Thursday, August 27, 2015

What seems wrong with cable news

Today's events in Virginia were horrible. Their coverage by most cable news outlets--I looked in on CNN, MSNBC, HLN, Fox, and OAN today--brought into view what, to my mind, is one of the cable news industry's biggest faults: Its incessant, exploitative coverage of tragedy.*

Because the channels broadcast twenty-four hours a day, having long ended what used to be called "news cycles," even before the coming of the Internet, the beast of unfilled, advertising revenue-rich time must be fed. The more sensational and horrific the tragedy, the better, as far as the news channels are concerned.

And, it doesn't matter how little new information is surfaced or how trivial it may be, as the hours grind on, it goes on the air. If it bleeds, it not only leads, it stays there.

Even when the cable channels stick to the facts and resist the temptation to report rumors from fear of being beaten to the punch by the competition, the long and obsessive continuation of "coverage" of tragedies, amplifies them, giving them more prominence than the millions of other events--good and bad--that happen every day, more prominence than seems healthy or to the benefit of news-consumers.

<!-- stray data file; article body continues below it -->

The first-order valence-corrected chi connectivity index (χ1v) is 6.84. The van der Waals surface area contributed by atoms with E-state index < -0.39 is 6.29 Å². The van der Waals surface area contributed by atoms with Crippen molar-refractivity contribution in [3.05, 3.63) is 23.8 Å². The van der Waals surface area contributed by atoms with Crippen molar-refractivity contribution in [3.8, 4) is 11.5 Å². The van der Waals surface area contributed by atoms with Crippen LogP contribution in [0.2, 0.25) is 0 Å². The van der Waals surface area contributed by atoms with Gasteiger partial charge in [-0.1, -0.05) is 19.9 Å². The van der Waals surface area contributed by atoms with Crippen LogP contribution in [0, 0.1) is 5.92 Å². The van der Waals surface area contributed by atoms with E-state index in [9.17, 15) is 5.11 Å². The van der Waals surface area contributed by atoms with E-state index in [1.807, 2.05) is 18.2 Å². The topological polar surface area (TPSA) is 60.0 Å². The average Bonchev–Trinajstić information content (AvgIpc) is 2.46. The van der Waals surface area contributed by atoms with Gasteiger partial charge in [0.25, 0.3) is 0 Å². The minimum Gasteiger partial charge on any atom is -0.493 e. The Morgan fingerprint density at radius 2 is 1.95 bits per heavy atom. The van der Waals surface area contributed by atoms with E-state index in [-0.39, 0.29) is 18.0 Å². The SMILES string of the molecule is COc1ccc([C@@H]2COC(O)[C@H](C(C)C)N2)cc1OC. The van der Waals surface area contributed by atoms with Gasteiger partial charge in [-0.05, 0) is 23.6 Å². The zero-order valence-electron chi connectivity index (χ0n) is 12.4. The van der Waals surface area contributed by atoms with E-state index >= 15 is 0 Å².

Constant repetition of even "straight reporting" of a tragic event amounts to yellow journalism.

And I can't help suspecting that, in ways nobody at the cable channels intend, people with psychological issues, are encouraged to take out their resentments in violent ways when they see how a whole nation can appear to be paralyzed by one sick person's rampage.

I don't want horrible events to be swept under the rug, denied, or ignored. And I certainly want the victims of violence to be honored for the good people that their family and friends experienced them to be.

But I also don't want those who bring us news to ignore what happens in the lives of the 7-billion other human inhabitants of Planet Earth in order to boost their ratings. Or, exploit the victims of violence. Or effectively, for some people in bad places psychologically, make heroes of killers.

*OAN is a straight news operation by day, which I sometimes look in on at breakfast and lunch. The network was not sensationalizing today's events. I've never watched the network's evening programming.

No comments: